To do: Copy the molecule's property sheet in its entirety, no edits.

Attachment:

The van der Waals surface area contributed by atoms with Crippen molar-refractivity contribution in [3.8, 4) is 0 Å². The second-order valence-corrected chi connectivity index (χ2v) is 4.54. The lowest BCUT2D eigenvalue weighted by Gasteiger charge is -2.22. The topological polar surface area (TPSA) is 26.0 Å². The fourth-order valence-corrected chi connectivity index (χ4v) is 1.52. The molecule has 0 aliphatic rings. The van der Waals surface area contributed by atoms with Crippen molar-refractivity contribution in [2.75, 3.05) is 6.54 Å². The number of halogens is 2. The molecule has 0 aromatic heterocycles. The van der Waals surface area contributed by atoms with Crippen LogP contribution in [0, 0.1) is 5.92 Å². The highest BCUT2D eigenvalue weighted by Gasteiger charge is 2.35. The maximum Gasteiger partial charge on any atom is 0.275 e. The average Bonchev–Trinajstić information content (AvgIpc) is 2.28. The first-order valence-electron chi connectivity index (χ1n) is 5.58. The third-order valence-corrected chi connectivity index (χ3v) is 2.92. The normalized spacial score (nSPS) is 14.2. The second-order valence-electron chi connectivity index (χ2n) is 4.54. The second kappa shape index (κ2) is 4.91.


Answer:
The van der Waals surface area contributed by atoms with Crippen molar-refractivity contribution in [3.8, 4) is 0 Å². The second-order valence-corrected chi connectivity index (χ2v) is 4.54. The lowest BCUT2D eigenvalue weighted by Gasteiger charge is -2.22. The topological polar surface area (TPSA) is 26.0 Å². The fourth-order valence-corrected chi connectivity index (χ4v) is 1.52. The molecule has 0 aliphatic rings. The van der Waals surface area contributed by atoms with Crippen molar-refractivity contribution in [2.75, 3.05) is 6.54 Å². The number of halogens is 2. The molecule has 0 aromatic heterocycles. The van der Waals surface area contributed by atoms with Crippen LogP contribution in [0, 0.1) is 5.92 Å². The highest BCUT2D eigenvalue weighted by Gasteiger charge is 2.35. The maximum Gasteiger partial charge on any atom is 0.275 e. The average Bonchev–Trinajstić information content (AvgIpc) is 2.28. The first-order valence-electron chi connectivity index (χ1n) is 5.58. The third-order valence-corrected chi connectivity index (χ3v) is 2.92. The normalized spacial score (nSPS) is 14.2. The second-order valence-electron chi connectivity index (χ2n) is 4.54. The second kappa shape index (κ2) is 4.91.